Excuse me, are you listening? 8-23
Wednesday, December 16, 2009

Dear Ms. Risper,

I would like to add my voice to the (no doubt by now) rising number of readers who took note of your placement of the cartoon “Raising Hector” directly beneath the interview with Rihanna concerning domestic abuse by her boyfriend (Chris Brown).

The cartoon depicts a female severely abusing a male spouse, and appears to treat this as amusing.  It would have been more suitable to delete “Hector” from this issue because of its content.

Or it is possible, it was included to portray how violence against men is still not treated a problem in society? - although it is certainly less common than male-on-female offenses it nonetheless exists in significant numbers.

And if you think WOMEN are reluctant to come forth, social stigma magnifies this reluctance exponentially for men.  It is hard to handle on a reasonable estimate of the rate with which men are abused physically.  Frequently, shelters and other programs to help them are not available.

It was inappropriate to place this comic strip in your paper, with the intent of being humorous treatment.  Putting it directly beneath the Rihanna article is just plain stupid.

P. S. I am also enclosing an article (Lansing State Journal) about PATS, a program to rehabilitate abusers, which is available to Lansing readers, other in area.

Janice Lien
Eaton Rapids, MI

Ms. Lien,

Thank you for your editorial.  I always appreciate all comments when it comes to The New Citizens Press.  Regarding domestic violence gender should not matter at all, in that you are correct.  As to your comment about our “stupid” decision to place the “Raising Hector” column on the same page is something that we could disagree about.  Our goal at TNCP is to open dialogue about what is occurring in our society.  To have story and the cartoon on the same page was not intentional, however, very often the story on the top front page story is usually continued on Page 4 where are comics and puzzles have been since their arrival. The comics vary and they are placed on file months prior to any recent story.  In this edition, we have featured “Broom Hilda” which has been set for this edition for months.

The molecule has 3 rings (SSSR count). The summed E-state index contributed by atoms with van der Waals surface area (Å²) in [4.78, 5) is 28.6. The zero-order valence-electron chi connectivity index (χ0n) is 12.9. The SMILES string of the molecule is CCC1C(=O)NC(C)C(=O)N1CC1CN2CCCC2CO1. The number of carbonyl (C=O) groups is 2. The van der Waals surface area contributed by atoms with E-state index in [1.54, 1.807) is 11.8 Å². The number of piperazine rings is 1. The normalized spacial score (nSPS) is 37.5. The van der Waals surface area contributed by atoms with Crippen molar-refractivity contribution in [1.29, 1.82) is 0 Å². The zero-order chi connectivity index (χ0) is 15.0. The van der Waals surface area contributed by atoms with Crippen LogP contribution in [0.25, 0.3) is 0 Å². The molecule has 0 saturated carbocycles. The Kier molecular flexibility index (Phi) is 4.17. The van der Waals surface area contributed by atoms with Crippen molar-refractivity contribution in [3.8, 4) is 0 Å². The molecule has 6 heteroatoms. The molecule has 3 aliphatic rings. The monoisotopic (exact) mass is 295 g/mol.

There has been plenty of controversy surrounding what is correct and not correct in our society when it comes to the media. 

Some also say the Rihanna video to her recently released song “Russian Roulette” is irresponsible.   The recently released album cover has a picture of Rhianna with tightly wound barb wire around her body.   The video is full of daring and dark imagery.  It is controversial due to its theme of suicide and it is very disturbingly portrayed in the video.   The cover of the new album is equally dark.  We would prefer not to pass judgment on Rhianna  just as we will not pass judgment on Mr. Ramirez for his creative content. 

Your email brings many other instances to mind when it comes to creative license which I have also discussed in the “Excuse me, are you listening column?” on Page 2.

Mr. Peter Ramirez who is the creator of the comic used his experiences to illustrate the comic strip.  We print cartoons and articles to create a conversation, which this issue has for you and possibly others who made the same determination that you did.  Below I have given you information on Peter Ramirez who is the cartoonist, who frequently printed in TNCP.

Below is a copy of Peter Ramirez's biography:

Raised in the tough & violent streets of New York City, Peter turned to comic strips and comic books as a way of dealing with the harsh realities of urban living. Peter soon discovered the almost healing like powers of humor and comic art.

He became the first in his family's history to attend and graduate from college and while there continued his pursuit of cartooning as he became the school magazine's in-house cartoonist and illustrator. It was during his final year in college that he sought out a mentor to train him in the world of comic art. To his luck he found two mentors: Bill & Bunny Hoest - creator of the syndicated comic strip THE LOCKHORNS. Peter tutored under their guidance for 6 years until Bill & Bunny said he was ready.

During that time right after college, Peter found himself homeless, not being able to return to his mother's apartment due to a fire. Peter found shelter sleeping on the floors of college friend's dorm rooms for several months until he was finally able to return home. Unfortunately, that same fire made it impossible for him to get a job in his chosen field because of the damage caused to his portfolio.

Knowing he needed to work, Peter became a New York City Police Officer in the winter of 1986. After several years of hazardous duty on patrol in the Bronx, New York, he garnered several medals for excellent and meritorious police duty - Peter was accepted in the department's Tactical Narcotics Team of the Organized Crime Control Bureau where he worked opening Buy & Bust operations as a Narcotics Investigator. It was during one of those Buy & Bust street operations in the spring of 1991 when Peter was injured in the Line of Duty while affecting the arrest of a drug dealer.

If any of our readers has an issue with any of the “Raising Hector” cartoons, write or email him directly at raisinghector@optonline.net  or  creator@raisinghector.com or write Mr. Ramirez directly at  52 Peachtree Court,  Holtsville, NY 11742.

I truly appreciate having the opportunity to respond.


Rina Risper
President & Publisher


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